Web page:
Interest rates in most major Western economies are not going to rise anytime soon. Ben Bernanke, the chairman of the US Federal Reserve, has made it clear that interest rates won't move until 2013 at the earliest. Mervyn King and his colleagues at the Bank of England are likely to follow suit. In Europe, interest rates were, unbelievably, pushed up despite a huge debt crisis, but they are clearly going to fall again.
In this environment one would have expected bonds to rise in value. The yields on German, US and UK government bonds have indeed fallen to historic lows as prices have risen and investors have sought a safe haven during the recent stock-market volatility. Yet, this in itself is somewhat strange given the level of debt these nations have. In contrast, the vast majority of other bonds have fallen in value. Corporate bonds in particular have had a difficult time; especially high-yield bonds which tend to move more in tandem with equity markets. Similarly, anything with any financial involvement has fallen further as worries over the eurozone debt crisis continue.
Strategic bond funds, including the Artemis Strategic Bond Fund, managed by James Foster, have also struggled. It could be argued most have not been strategic enough. They have nearly all been bearish of government bonds in the UK. Some have even shorted the market, positioning themselves to benefit from falling prices when they should have been long as gilt yields have continued to fall and prices rise.
Mr Foster has about 6 per cent of his fund in gilts, but still "hates them". He believes the low yields say more about fear than anything else and while fear prevails it seems possible for gilt yields to fall below 2 per cent. He prefers bank debt because it gives "more bang for your buck". Banks have more capital now than they did two years ago, yet default rates for the financial sector are suggesting most banks will go bust. We could see one or two failures, but he believes we are at extreme levels of distress. Once panic subsides and confidence returns he believes the fantastic yields on offer will fall, meaning prices will rise.
Elsewhere, Mr Foster sees plenty of value in corporate bonds. Implied default rates on investment-grade bonds have risen to 15 per cent over the next five years while the equivalent figure for high-yield bonds is around 45 per cent. Defaults on this scale would be unprecedented and Mr Foster believes these numbers are excessive. Presently, around 45 per cent of the fund is invested in high-yield bonds, with just over 50 per cent in investment grade.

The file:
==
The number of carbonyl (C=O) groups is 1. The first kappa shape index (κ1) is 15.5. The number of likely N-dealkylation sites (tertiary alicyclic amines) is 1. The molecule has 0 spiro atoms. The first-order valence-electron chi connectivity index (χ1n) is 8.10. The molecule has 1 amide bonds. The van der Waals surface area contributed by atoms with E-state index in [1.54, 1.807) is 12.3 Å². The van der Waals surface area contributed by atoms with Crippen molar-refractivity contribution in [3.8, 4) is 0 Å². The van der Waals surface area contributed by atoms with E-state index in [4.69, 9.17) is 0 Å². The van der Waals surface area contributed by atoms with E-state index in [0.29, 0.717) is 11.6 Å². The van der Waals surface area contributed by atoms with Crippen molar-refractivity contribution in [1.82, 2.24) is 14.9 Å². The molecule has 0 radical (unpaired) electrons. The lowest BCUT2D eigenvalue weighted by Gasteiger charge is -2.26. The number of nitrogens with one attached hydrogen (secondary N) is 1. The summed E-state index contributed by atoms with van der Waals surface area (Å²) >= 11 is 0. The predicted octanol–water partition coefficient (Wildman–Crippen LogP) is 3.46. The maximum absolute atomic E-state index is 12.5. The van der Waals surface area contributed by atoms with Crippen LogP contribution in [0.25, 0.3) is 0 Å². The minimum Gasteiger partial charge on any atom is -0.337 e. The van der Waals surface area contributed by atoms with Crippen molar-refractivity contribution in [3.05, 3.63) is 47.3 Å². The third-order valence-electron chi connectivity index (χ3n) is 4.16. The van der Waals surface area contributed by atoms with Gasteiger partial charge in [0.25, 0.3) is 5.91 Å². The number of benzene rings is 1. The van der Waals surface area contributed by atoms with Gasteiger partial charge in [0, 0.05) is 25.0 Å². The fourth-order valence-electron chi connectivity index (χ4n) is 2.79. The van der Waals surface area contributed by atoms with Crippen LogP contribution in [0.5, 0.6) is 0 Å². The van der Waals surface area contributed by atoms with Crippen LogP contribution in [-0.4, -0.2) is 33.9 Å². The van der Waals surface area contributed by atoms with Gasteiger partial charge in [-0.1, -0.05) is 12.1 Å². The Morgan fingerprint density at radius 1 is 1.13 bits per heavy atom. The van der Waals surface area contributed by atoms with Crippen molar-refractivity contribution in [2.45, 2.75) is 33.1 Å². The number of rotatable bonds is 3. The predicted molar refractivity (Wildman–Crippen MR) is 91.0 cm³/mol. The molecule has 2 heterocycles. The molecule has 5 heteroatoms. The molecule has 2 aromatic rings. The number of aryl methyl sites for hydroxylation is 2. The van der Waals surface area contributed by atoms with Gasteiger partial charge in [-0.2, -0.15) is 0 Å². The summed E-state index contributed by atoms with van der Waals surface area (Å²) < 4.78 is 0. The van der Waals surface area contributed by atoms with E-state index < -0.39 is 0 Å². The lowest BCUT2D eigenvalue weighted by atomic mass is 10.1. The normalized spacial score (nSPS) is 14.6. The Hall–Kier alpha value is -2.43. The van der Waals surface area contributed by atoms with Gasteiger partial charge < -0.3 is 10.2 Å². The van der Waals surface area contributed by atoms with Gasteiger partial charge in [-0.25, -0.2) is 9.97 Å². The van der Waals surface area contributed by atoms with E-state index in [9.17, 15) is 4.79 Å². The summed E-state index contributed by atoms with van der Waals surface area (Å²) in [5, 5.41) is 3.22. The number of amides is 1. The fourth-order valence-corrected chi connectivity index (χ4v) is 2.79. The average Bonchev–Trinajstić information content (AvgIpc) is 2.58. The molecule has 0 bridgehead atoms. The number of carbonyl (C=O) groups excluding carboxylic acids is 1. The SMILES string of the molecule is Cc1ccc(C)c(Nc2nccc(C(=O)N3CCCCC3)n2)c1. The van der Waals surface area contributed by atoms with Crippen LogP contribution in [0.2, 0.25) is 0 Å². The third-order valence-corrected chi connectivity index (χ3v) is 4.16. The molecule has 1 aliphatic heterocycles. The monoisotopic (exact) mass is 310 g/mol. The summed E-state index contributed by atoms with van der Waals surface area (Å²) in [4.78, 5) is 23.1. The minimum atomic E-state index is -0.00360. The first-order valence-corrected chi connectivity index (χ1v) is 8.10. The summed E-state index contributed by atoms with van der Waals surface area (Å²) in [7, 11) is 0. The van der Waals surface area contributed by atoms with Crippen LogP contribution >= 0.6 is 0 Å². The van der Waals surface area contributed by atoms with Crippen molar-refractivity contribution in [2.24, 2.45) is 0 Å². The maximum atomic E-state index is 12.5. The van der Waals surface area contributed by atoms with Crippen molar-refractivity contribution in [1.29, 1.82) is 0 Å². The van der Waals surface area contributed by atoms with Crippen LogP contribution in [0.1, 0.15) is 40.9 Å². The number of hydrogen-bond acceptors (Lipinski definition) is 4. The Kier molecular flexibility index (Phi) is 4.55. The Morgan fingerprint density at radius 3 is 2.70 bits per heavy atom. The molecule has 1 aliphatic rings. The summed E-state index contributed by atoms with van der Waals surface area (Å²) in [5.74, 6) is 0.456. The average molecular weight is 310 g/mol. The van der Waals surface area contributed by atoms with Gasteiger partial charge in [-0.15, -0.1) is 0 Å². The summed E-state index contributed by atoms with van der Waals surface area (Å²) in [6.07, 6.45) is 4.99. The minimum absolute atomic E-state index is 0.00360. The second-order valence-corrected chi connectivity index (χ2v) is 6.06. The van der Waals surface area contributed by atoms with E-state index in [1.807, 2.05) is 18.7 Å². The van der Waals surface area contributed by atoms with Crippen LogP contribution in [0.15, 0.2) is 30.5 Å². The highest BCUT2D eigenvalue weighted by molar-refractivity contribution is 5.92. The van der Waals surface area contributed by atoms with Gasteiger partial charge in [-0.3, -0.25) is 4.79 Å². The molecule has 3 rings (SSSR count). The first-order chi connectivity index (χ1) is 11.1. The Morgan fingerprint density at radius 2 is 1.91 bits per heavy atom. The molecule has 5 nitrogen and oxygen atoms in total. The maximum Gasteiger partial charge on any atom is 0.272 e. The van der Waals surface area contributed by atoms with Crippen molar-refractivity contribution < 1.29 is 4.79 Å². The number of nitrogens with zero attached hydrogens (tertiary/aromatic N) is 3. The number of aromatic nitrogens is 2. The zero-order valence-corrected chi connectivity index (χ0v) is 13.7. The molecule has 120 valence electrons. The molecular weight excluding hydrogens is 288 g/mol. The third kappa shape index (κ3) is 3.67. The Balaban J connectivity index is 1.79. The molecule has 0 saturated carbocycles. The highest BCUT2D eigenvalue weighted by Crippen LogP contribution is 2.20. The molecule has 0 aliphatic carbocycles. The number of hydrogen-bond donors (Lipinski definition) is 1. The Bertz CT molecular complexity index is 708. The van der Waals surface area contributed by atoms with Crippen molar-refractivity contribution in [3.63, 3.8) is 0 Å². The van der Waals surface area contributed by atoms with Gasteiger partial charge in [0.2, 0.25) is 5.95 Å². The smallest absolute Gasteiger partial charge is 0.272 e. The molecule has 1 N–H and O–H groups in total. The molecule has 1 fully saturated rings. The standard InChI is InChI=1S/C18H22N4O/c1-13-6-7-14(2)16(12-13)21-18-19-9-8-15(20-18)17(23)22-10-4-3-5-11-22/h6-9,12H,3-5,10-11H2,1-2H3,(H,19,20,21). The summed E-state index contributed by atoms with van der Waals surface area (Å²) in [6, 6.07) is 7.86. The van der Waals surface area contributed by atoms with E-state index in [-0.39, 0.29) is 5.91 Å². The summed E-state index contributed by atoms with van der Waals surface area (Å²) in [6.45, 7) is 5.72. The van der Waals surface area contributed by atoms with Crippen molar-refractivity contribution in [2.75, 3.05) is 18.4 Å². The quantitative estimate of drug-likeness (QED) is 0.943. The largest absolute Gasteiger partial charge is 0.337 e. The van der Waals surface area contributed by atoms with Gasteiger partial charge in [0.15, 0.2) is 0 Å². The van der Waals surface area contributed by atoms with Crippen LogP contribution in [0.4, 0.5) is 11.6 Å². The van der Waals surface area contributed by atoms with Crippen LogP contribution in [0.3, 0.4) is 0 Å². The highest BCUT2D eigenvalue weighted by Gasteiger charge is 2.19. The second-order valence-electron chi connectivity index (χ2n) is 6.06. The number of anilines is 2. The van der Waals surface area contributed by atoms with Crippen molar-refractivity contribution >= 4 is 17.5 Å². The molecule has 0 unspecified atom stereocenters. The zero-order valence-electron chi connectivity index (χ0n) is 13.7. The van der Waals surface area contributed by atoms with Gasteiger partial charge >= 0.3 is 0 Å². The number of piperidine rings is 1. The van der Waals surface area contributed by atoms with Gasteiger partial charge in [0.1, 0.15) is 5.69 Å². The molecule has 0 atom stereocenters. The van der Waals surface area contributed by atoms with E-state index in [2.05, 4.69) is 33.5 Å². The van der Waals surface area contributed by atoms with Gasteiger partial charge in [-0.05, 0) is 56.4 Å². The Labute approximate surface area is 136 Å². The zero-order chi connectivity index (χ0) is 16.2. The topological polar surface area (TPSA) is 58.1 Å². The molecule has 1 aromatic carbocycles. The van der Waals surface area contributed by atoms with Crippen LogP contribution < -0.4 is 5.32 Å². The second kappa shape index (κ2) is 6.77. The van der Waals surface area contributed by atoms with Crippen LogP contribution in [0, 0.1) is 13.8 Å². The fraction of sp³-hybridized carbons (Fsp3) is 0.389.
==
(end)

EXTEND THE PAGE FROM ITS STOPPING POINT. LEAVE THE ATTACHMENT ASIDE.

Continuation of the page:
Mr Foster suggests more quantitative easing (QE) will be announced across Europe, perhaps under a different guise as Germany, for historical reasons, doesn't like the idea of money printing. We will probably see more QE in the US next year and almost definitely in the UK, too. Only this week George Osborne, Chancellor of the Exchequer, nudged the Bank of England towards a new round of QE and announced "credit easing" – a new mechanism to stimulate bank lending whereby the Treasury would buy billions of pounds worth of bonds, or debt, in businesses to help ease their cash flow and encourage banks to lend more cheaply.
With a yield of around 5.6 per cent the Artemis Strategic Bond Fund, like many such funds, offers an attractive return compared to cash deposit. Although unlike cash, the value of your capital will fluctuate. With no resolution to the eurozone crisis we are trying to catch a falling knife and financial bonds will remain under pressure. You have to wait for that ERM moment – when the outlook suddenly becomes clearer – to buy into funds such as Artemis Strategic Bond.
Mark Dampier is head of research at Hargreaves Lansdown, the asset manager, financial adviser and stockbroker. For more details about the funds included in this column, visit www.h-l.co.uk/independentReuse content